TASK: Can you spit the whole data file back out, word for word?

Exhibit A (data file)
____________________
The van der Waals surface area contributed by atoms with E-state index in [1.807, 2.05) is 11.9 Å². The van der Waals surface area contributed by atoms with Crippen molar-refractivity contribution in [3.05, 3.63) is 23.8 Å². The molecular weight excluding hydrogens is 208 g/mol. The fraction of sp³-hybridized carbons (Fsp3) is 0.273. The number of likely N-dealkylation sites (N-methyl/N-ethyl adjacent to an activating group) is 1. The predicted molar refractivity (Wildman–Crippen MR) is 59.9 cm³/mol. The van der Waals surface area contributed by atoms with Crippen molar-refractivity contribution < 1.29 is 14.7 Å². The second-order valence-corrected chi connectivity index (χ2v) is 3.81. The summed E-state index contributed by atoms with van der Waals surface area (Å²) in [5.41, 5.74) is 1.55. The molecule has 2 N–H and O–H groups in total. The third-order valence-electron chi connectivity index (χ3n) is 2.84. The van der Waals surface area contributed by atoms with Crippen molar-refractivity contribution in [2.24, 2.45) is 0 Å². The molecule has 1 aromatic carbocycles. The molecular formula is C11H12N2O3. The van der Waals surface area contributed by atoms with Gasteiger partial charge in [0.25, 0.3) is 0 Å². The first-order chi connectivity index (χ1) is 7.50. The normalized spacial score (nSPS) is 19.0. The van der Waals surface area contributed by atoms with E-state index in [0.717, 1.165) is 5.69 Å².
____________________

The van der Waals surface area contributed by atoms with E-state index in [1.807, 2.05) is 11.9 Å². The van der Waals surface area contributed by atoms with Crippen molar-refractivity contribution in [3.05, 3.63) is 23.8 Å². The molecular weight excluding hydrogens is 208 g/mol. The fraction of sp³-hybridized carbons (Fsp3) is 0.273. The number of likely N-dealkylation sites (N-methyl/N-ethyl adjacent to an activating group) is 1. The predicted molar refractivity (Wildman–Crippen MR) is 59.9 cm³/mol. The van der Waals surface area contributed by atoms with Crippen molar-refractivity contribution < 1.29 is 14.7 Å². The second-order valence-corrected chi connectivity index (χ2v) is 3.81. The summed E-state index contributed by atoms with van der Waals surface area (Å²) in [5.41, 5.74) is 1.55. The molecule has 2 N–H and O–H groups in total. The third-order valence-electron chi connectivity index (χ3n) is 2.84. The van der Waals surface area contributed by atoms with Crippen molar-refractivity contribution in [2.24, 2.45) is 0 Å². The molecule has 1 aromatic carbocycles. The molecular formula is C11H12N2O3. The van der Waals surface area contributed by atoms with Gasteiger partial charge in [0.25, 0.3) is 0 Å². The first-order chi connectivity index (χ1) is 7.50. The normalized spacial score (nSPS) is 19.0. The van der Waals surface area contributed by atoms with E-state index in [0.717, 1.165) is 5.69 Å².